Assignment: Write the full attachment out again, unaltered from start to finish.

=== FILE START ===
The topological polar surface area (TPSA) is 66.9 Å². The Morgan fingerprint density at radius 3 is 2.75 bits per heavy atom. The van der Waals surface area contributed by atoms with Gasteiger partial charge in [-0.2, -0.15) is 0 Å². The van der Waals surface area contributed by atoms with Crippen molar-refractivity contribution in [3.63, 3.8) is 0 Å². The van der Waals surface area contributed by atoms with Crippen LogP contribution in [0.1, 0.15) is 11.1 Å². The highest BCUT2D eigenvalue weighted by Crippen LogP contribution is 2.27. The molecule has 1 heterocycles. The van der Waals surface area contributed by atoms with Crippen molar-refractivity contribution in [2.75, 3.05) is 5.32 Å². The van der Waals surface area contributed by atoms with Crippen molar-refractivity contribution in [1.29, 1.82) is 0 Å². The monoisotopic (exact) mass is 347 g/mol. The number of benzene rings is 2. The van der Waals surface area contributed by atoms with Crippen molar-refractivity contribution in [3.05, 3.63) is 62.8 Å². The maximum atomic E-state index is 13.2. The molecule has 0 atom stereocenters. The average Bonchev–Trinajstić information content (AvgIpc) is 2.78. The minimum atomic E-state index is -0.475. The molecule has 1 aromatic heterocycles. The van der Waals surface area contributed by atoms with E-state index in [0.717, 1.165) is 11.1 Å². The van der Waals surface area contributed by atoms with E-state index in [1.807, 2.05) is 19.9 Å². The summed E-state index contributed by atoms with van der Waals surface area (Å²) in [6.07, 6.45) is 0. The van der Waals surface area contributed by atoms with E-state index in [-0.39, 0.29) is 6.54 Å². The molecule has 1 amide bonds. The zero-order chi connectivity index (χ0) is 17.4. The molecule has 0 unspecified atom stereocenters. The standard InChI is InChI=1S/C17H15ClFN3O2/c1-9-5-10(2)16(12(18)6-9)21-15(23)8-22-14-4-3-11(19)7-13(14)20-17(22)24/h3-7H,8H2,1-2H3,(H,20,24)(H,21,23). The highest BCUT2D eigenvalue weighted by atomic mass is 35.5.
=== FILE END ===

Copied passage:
The topological polar surface area (TPSA) is 66.9 Å². The Morgan fingerprint density at radius 3 is 2.75 bits per heavy atom. The van der Waals surface area contributed by atoms with Gasteiger partial charge in [-0.2, -0.15) is 0 Å². The van der Waals surface area contributed by atoms with Crippen molar-refractivity contribution in [3.63, 3.8) is 0 Å². The van der Waals surface area contributed by atoms with Crippen LogP contribution in [0.1, 0.15) is 11.1 Å². The highest BCUT2D eigenvalue weighted by Crippen LogP contribution is 2.27. The molecule has 1 heterocycles. The van der Waals surface area contributed by atoms with Crippen molar-refractivity contribution in [2.75, 3.05) is 5.32 Å². The van der Waals surface area contributed by atoms with Crippen molar-refractivity contribution in [1.29, 1.82) is 0 Å². The monoisotopic (exact) mass is 347 g/mol. The number of benzene rings is 2. The van der Waals surface area contributed by atoms with Crippen molar-refractivity contribution in [3.05, 3.63) is 62.8 Å². The maximum atomic E-state index is 13.2. The molecule has 0 atom stereocenters. The average Bonchev–Trinajstić information content (AvgIpc) is 2.78. The minimum atomic E-state index is -0.475. The molecule has 1 aromatic heterocycles. The van der Waals surface area contributed by atoms with E-state index in [0.717, 1.165) is 11.1 Å². The van der Waals surface area contributed by atoms with E-state index in [1.807, 2.05) is 19.9 Å². The summed E-state index contributed by atoms with van der Waals surface area (Å²) in [6.07, 6.45) is 0. The van der Waals surface area contributed by atoms with E-state index in [-0.39, 0.29) is 6.54 Å². The molecule has 1 amide bonds. The zero-order chi connectivity index (χ0) is 17.4. The molecule has 0 unspecified atom stereocenters. The standard InChI is InChI=1S/C17H15ClFN3O2/c1-9-5-10(2)16(12(18)6-9)21-15(23)8-22-14-4-3-11(19)7-13(14)20-17(22)24/h3-7H,8H2,1-2H3,(H,20,24)(H,21,23). The highest BCUT2D eigenvalue weighted by atomic mass is 35.5.